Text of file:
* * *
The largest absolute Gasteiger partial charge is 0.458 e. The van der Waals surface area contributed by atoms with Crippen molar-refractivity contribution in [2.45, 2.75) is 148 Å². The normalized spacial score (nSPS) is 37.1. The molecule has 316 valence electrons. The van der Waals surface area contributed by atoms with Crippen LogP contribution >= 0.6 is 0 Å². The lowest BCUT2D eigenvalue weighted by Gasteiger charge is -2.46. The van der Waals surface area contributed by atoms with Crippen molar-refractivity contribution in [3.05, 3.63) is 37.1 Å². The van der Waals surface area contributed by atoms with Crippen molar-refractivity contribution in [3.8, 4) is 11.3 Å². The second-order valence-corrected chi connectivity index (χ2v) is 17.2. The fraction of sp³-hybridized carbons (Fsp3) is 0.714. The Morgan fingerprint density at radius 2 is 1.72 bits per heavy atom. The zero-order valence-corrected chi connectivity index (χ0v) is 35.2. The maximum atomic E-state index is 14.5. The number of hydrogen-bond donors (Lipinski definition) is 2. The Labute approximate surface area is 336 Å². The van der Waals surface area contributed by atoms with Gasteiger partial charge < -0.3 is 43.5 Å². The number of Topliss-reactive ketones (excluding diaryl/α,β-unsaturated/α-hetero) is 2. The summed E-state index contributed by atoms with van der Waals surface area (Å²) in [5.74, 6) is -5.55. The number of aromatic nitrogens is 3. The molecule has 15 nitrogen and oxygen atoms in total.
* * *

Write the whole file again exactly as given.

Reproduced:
The largest absolute Gasteiger partial charge is 0.458 e. The van der Waals surface area contributed by atoms with Crippen molar-refractivity contribution in [2.45, 2.75) is 148 Å². The normalized spacial score (nSPS) is 37.1. The molecule has 316 valence electrons. The van der Waals surface area contributed by atoms with Crippen LogP contribution >= 0.6 is 0 Å². The lowest BCUT2D eigenvalue weighted by Gasteiger charge is -2.46. The van der Waals surface area contributed by atoms with Crippen molar-refractivity contribution in [3.05, 3.63) is 37.1 Å². The van der Waals surface area contributed by atoms with Crippen molar-refractivity contribution in [3.8, 4) is 11.3 Å². The second-order valence-corrected chi connectivity index (χ2v) is 17.2. The fraction of sp³-hybridized carbons (Fsp3) is 0.714. The Morgan fingerprint density at radius 2 is 1.72 bits per heavy atom. The zero-order valence-corrected chi connectivity index (χ0v) is 35.2. The maximum atomic E-state index is 14.5. The number of hydrogen-bond donors (Lipinski definition) is 2. The Labute approximate surface area is 336 Å². The van der Waals surface area contributed by atoms with Gasteiger partial charge < -0.3 is 43.5 Å². The number of Topliss-reactive ketones (excluding diaryl/α,β-unsaturated/α-hetero) is 2. The summed E-state index contributed by atoms with van der Waals surface area (Å²) in [5.74, 6) is -5.55. The number of aromatic nitrogens is 3. The molecule has 15 nitrogen and oxygen atoms in total.